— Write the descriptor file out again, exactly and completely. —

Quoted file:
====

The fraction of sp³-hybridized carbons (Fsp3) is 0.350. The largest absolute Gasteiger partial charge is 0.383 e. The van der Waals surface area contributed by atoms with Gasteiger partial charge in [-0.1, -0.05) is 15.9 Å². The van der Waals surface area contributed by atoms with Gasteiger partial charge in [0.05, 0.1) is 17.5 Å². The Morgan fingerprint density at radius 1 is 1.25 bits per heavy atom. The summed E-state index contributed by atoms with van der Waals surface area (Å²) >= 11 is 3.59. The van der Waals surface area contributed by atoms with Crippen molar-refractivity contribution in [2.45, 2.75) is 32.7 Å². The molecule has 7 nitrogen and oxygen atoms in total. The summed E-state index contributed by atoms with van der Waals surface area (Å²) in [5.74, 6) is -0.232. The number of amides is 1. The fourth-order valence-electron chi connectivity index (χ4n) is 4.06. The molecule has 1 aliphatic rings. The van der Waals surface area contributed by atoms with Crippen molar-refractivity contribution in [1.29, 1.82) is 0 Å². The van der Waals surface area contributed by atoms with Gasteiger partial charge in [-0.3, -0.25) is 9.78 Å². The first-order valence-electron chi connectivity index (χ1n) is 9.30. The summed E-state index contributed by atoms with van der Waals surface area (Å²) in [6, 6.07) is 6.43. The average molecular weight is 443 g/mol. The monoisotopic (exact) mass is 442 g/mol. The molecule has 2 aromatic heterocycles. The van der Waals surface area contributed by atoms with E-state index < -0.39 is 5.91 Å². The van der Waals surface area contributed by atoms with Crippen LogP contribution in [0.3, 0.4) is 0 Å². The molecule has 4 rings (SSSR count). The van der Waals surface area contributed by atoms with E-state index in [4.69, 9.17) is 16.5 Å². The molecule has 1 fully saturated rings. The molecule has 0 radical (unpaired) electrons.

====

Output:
The fraction of sp³-hybridized carbons (Fsp3) is 0.350. The largest absolute Gasteiger partial charge is 0.383 e. The van der Waals surface area contributed by atoms with Gasteiger partial charge in [-0.1, -0.05) is 15.9 Å². The van der Waals surface area contributed by atoms with Gasteiger partial charge in [0.05, 0.1) is 17.5 Å². The Morgan fingerprint density at radius 1 is 1.25 bits per heavy atom. The summed E-state index contributed by atoms with van der Waals surface area (Å²) >= 11 is 3.59. The van der Waals surface area contributed by atoms with Crippen molar-refractivity contribution in [2.45, 2.75) is 32.7 Å². The molecule has 7 nitrogen and oxygen atoms in total. The summed E-state index contributed by atoms with van der Waals surface area (Å²) in [5.74, 6) is -0.232. The number of amides is 1. The fourth-order valence-electron chi connectivity index (χ4n) is 4.06. The molecule has 1 aliphatic rings. The van der Waals surface area contributed by atoms with Crippen molar-refractivity contribution in [1.29, 1.82) is 0 Å². The van der Waals surface area contributed by atoms with Gasteiger partial charge in [-0.3, -0.25) is 9.78 Å². The first-order valence-electron chi connectivity index (χ1n) is 9.30. The summed E-state index contributed by atoms with van der Waals surface area (Å²) in [6, 6.07) is 6.43. The average molecular weight is 443 g/mol. The monoisotopic (exact) mass is 442 g/mol. The molecule has 2 aromatic heterocycles. The van der Waals surface area contributed by atoms with E-state index < -0.39 is 5.91 Å². The van der Waals surface area contributed by atoms with Crippen LogP contribution in [0.3, 0.4) is 0 Å². The molecule has 4 rings (SSSR count). The van der Waals surface area contributed by atoms with E-state index in [4.69, 9.17) is 16.5 Å². The molecule has 1 fully saturated rings. The molecule has 0 radical (unpaired) electrons.